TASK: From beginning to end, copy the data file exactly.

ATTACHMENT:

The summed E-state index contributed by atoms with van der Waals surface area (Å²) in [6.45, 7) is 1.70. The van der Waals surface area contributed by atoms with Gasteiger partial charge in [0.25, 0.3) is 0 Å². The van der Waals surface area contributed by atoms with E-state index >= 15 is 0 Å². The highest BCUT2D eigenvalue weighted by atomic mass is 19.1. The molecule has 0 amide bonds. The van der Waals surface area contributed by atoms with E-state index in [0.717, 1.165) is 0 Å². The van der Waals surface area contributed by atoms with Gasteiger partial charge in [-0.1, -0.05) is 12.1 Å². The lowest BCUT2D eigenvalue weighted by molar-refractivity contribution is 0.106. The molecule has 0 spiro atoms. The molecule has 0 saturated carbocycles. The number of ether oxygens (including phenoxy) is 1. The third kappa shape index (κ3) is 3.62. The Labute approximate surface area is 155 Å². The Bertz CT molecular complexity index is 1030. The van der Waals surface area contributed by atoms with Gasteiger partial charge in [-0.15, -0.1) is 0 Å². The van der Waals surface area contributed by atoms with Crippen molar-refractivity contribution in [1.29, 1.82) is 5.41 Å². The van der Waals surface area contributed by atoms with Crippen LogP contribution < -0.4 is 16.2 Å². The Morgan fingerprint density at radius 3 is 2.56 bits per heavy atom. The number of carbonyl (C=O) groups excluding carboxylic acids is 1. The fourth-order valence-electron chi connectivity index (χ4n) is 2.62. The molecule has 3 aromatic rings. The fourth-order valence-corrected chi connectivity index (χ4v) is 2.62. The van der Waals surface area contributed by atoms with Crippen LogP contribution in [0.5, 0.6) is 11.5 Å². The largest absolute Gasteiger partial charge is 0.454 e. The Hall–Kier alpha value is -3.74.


The summed E-state index contributed by atoms with van der Waals surface area (Å²) in [6.45, 7) is 1.70. The van der Waals surface area contributed by atoms with Gasteiger partial charge in [0.25, 0.3) is 0 Å². The van der Waals surface area contributed by atoms with E-state index >= 15 is 0 Å². The highest BCUT2D eigenvalue weighted by atomic mass is 19.1. The molecule has 0 amide bonds. The van der Waals surface area contributed by atoms with E-state index in [0.717, 1.165) is 0 Å². The van der Waals surface area contributed by atoms with Gasteiger partial charge in [-0.1, -0.05) is 12.1 Å². The lowest BCUT2D eigenvalue weighted by molar-refractivity contribution is 0.106. The molecule has 0 spiro atoms. The molecule has 0 saturated carbocycles. The number of ether oxygens (including phenoxy) is 1. The third kappa shape index (κ3) is 3.62. The Labute approximate surface area is 155 Å². The Bertz CT molecular complexity index is 1030. The van der Waals surface area contributed by atoms with Gasteiger partial charge in [-0.15, -0.1) is 0 Å². The van der Waals surface area contributed by atoms with Crippen molar-refractivity contribution in [1.29, 1.82) is 5.41 Å². The van der Waals surface area contributed by atoms with Crippen LogP contribution < -0.4 is 16.2 Å². The Morgan fingerprint density at radius 3 is 2.56 bits per heavy atom. The number of carbonyl (C=O) groups excluding carboxylic acids is 1. The fourth-order valence-electron chi connectivity index (χ4n) is 2.62. The molecule has 3 aromatic rings. The fourth-order valence-corrected chi connectivity index (χ4v) is 2.62. The van der Waals surface area contributed by atoms with Crippen LogP contribution in [0.5, 0.6) is 11.5 Å². The largest absolute Gasteiger partial charge is 0.454 e. The Hall–Kier alpha value is -3.74.